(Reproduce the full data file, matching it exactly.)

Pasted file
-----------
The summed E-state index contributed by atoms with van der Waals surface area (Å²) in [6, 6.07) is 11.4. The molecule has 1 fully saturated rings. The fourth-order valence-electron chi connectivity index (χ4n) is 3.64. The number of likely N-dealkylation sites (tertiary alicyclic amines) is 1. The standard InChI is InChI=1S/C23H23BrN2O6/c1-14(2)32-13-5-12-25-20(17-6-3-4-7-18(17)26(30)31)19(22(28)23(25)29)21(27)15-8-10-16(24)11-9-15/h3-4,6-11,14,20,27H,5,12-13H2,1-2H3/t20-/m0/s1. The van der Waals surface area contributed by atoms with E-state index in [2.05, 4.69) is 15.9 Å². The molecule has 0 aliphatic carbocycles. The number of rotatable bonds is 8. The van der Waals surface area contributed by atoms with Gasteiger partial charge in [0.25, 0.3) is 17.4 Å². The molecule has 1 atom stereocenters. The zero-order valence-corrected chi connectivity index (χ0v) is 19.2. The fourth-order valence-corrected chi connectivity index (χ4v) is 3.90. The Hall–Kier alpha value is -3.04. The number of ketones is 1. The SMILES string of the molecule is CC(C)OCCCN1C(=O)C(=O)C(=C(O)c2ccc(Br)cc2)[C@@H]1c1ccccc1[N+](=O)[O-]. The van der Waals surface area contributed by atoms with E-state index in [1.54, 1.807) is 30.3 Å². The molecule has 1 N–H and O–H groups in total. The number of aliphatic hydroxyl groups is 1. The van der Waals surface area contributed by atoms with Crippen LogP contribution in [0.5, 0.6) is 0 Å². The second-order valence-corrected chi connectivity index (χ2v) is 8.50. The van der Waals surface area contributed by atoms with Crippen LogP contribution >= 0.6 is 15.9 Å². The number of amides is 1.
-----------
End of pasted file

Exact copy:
The summed E-state index contributed by atoms with van der Waals surface area (Å²) in [6, 6.07) is 11.4. The molecule has 1 fully saturated rings. The fourth-order valence-electron chi connectivity index (χ4n) is 3.64. The number of likely N-dealkylation sites (tertiary alicyclic amines) is 1. The standard InChI is InChI=1S/C23H23BrN2O6/c1-14(2)32-13-5-12-25-20(17-6-3-4-7-18(17)26(30)31)19(22(28)23(25)29)21(27)15-8-10-16(24)11-9-15/h3-4,6-11,14,20,27H,5,12-13H2,1-2H3/t20-/m0/s1. The van der Waals surface area contributed by atoms with E-state index in [2.05, 4.69) is 15.9 Å². The molecule has 0 aliphatic carbocycles. The number of rotatable bonds is 8. The van der Waals surface area contributed by atoms with Gasteiger partial charge in [0.25, 0.3) is 17.4 Å². The molecule has 1 atom stereocenters. The zero-order valence-corrected chi connectivity index (χ0v) is 19.2. The fourth-order valence-corrected chi connectivity index (χ4v) is 3.90. The Hall–Kier alpha value is -3.04. The number of ketones is 1. The SMILES string of the molecule is CC(C)OCCCN1C(=O)C(=O)C(=C(O)c2ccc(Br)cc2)[C@@H]1c1ccccc1[N+](=O)[O-]. The van der Waals surface area contributed by atoms with E-state index in [1.54, 1.807) is 30.3 Å². The molecule has 1 N–H and O–H groups in total. The number of aliphatic hydroxyl groups is 1. The van der Waals surface area contributed by atoms with Crippen LogP contribution in [0.5, 0.6) is 0 Å². The second-order valence-corrected chi connectivity index (χ2v) is 8.50. The van der Waals surface area contributed by atoms with Crippen LogP contribution >= 0.6 is 15.9 Å². The number of amides is 1.